‘Collective marketing gives pork producers better options’
MARKETING challenges may be relegated to the dustbins of history for pork producers after the Zimbabwe Agricultural Growth Programme (ZAGP) launched a collective marketing initiative that seeks to support the farmers with better markets options and opportunities.
ZAGP communications and policy specialist Mr Kevin Maenzanise told this publication that the collective marketing style would involve a collaborative approach where multiple pig producers would work together and collectively market their products.
“Instead of operating as individual entities, pig producers form a group or cooperative to pool their resources, coordinate their marketing efforts, and enhance their market presence.
“Through the support of the Government, we managed to establish goat and pig producer groups/associations across 20 districts of operation to increase service provision to farmers. At provincial level, the project has helped establish two pig producers’ business syndicates in Mash East and West, which are self-organising groups of pig producers that offer value adding business services to members through collective business strategies,” said Mr Maenzanise.
ZAGP has so far assisted 1 097 pig producers through capacity building trainings (technical and non-technical trainings, syndicate development, formation of cooperative companies, information exchange platforms, policy and advocacy) and more than 60 percent directly through initiatives such as collective action, for example, feed, vaccines, transportation, marketing), and superior genetics, including semen, smart subsidies grants, for example, feed grants, breeding stock), feed loans through formal banks and access to Harare markets, added Mr Maenzanise.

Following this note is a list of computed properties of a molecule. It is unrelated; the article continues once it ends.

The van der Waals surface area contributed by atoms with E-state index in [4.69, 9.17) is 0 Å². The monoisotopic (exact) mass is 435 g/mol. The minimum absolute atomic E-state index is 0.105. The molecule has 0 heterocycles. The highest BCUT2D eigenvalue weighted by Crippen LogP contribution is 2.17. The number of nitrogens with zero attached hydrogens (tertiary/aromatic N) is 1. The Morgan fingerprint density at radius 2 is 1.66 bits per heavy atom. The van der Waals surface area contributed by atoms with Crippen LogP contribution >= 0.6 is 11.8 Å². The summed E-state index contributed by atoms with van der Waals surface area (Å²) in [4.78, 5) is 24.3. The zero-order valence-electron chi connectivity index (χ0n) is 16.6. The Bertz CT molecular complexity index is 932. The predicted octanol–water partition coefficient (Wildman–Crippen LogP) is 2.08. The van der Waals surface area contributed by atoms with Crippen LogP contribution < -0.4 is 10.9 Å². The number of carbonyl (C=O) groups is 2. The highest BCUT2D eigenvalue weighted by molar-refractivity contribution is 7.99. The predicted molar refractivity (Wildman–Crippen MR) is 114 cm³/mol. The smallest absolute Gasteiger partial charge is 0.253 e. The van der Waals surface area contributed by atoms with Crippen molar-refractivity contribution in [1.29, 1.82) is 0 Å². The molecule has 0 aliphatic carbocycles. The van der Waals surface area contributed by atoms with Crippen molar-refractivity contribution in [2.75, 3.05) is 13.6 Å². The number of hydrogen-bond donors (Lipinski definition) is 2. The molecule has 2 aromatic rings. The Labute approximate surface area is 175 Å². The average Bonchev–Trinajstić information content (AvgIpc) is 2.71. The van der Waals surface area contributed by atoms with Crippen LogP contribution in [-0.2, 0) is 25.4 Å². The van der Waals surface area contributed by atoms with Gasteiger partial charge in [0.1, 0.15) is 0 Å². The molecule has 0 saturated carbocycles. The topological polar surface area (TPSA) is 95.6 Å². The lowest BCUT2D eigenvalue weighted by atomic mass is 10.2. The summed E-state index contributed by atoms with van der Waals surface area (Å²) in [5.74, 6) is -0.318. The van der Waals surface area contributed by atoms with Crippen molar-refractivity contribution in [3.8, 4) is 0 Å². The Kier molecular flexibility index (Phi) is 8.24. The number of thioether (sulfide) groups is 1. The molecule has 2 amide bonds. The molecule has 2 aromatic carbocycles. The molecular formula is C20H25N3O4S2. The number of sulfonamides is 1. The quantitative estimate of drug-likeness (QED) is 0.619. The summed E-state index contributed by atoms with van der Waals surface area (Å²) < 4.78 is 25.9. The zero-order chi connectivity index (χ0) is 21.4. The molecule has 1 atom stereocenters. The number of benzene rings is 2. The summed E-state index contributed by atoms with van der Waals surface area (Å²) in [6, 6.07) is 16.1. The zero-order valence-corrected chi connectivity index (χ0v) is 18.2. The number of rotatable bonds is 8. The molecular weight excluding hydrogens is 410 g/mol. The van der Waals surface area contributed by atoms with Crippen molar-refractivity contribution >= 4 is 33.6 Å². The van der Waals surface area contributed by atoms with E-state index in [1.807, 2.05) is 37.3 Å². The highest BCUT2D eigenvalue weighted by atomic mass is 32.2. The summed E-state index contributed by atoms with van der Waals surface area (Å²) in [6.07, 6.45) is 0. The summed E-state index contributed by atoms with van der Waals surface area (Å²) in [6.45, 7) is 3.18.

He further observed that the collective marketing initiative presented pig producers with increased market power, cost efficiency, market diversification, quality assurance, market intelligence, knowledge sharing, and industry representation.
“By collaborating and leveraging smallholder collective strength, pig producers can enhance their competitiveness, expand market opportunities, and ensure the long-term success of the industry at national level and beyond,” he added.
Mr Maenzanise explained that the initiative guaranteed farmers of access to fairly priced high performing pig genetics (joint buying and transportation), and increased the adoption of pig production standards and common quality assurance protocols through localised training and information sharing platforms.
Additionally, the initiative offers pig producers with cost effective transactions through aggregation of produce and shared transport to slaughter, and the collaboration to invest in collective slaughter, cold storage and marketing of pork and pork meat products in Harare and other markets at fair prices.
It also provides rural communities with market access, value addition, fairer returns, capacity building, infrastructure development, networking opportunities, and general community empowerment.
By working together, rural communities can unlock their potential, improve livelihoods and create sustainable economic growth.
“The project’s aim is to improve production, organisational efficiencies, and market competitiveness in the supply of safe quality-assured livestock and meat products from socially inclusive, environmentally sustainable, and certifiable pork value chains (PVC) along Mash East and West production corridors feeding into Harare meat market. The project also seeks to ensure there is a favourable agribusiness policy environment for smallholder farmers to operate more effectively and competitive,” he explained.